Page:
Offensive language is a criminal offence in NSW. It is difficult to reconcile the fact that these words are regularly used in mainstream media, such as on television and in music lyrics, yet people are still prosecuted for this offence.

 

What is offensive language?

Offensive language is an offence under section 4A of the Summary Offences Act 1988 (NSW). This offence occurs when a person:

  • Is within view or hearing of a public place or a school, and
  • Uses offensive language.

 

What is offensive conduct? 

Offensive conduct is an offence under section 4 of the Summary Offences Act. This offence occurs when a person:

  • Is within view or hearing of a public place or a school, and
  • Conducts himself or herself in an offensive manner.

A typical example of offensive conduct is urinating in public.

 

What is considered offensive?

Something offensive is said to be “calculated to wound the feelings, arouse anger or resentment or disgust in the mind of a reasonable person.” This reasonable person is not “thin-skinned” and is “reasonably contemporary”.

In a recent District Court decision, the judge noted that most of the “Australian population after puberty” uses offensive language and that “even ‘four letter words’ are these days used merely for emphasis (as intensifiers), as substitutes for forgotten words, or purely out of acquired habit, and even for comic effect, and sometimes even affectionately.”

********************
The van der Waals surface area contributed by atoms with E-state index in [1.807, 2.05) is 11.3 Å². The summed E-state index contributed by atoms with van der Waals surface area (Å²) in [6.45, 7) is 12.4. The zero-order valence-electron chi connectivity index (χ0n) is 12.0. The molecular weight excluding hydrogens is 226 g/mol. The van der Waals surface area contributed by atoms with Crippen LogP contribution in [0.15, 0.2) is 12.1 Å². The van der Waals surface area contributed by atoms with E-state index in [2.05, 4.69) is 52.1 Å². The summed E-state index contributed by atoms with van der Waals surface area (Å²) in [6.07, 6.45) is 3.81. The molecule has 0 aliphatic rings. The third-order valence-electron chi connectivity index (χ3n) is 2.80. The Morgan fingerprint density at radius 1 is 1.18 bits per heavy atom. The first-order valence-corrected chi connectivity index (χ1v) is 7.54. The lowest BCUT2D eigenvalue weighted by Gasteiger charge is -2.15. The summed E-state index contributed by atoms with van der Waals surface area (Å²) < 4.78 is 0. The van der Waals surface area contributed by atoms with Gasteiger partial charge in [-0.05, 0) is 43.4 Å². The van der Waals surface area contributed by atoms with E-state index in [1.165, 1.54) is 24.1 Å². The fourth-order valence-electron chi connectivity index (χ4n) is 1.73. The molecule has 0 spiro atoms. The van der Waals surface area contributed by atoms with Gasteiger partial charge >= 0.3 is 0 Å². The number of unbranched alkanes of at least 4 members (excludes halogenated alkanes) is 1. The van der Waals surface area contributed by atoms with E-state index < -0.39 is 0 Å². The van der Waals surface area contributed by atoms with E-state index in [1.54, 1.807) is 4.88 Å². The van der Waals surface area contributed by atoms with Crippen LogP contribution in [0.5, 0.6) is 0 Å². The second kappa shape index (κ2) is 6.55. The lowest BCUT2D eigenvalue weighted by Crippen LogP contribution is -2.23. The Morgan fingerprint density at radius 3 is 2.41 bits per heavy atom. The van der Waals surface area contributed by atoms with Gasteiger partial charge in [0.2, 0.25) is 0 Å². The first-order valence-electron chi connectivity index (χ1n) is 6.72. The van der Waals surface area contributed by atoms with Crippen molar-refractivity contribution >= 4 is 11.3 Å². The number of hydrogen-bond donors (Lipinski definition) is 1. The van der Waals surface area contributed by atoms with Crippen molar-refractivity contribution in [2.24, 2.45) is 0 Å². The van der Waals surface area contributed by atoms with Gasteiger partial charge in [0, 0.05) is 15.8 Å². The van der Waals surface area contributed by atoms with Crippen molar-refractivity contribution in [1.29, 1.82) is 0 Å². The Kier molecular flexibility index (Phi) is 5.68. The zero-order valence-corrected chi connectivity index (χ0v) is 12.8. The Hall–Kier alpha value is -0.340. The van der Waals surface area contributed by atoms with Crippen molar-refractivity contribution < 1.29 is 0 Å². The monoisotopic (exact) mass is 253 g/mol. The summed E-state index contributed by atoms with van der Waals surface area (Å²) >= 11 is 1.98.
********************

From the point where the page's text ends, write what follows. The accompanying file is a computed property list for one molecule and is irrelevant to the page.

Penalties

The maximum penalty for offensive language is a fine of up to $660. Instead of a fine, the court may choose to impose a community correction order requiring community service work.

The maximum penalty for offensive conduct is a fine of up to $660 or a prison sentence of up to three months.

 

Frequently Asked Questions

Where will the matter be heard?

Both offensive language and offensive conduct are summary offences which are heard in the Local Court.

What are the possible defences for offensive language or conduct?

It can be argued that the language or conduct would not be considered offensive by a reasonable person.

Both these charges could also be defended by proving, on the balance of probabilities, that there was a “reasonable excuse” for the conduct alleged. For example, if the offensive conduct was related to brawling, the accused could argue that they were trying to stop the brawl.

Are swear words always considered offensive?

Swear words are not necessarily always considered offensive. It depends on the context and circumstances in which the words are used.

How can we help?

We are experienced in successfully defending offensive language and offensive conduct charges.

Book a free consultation or call us on 1300 668 484 for 24/7 legal advice.

Offensive Language & Offensive Conduct Articles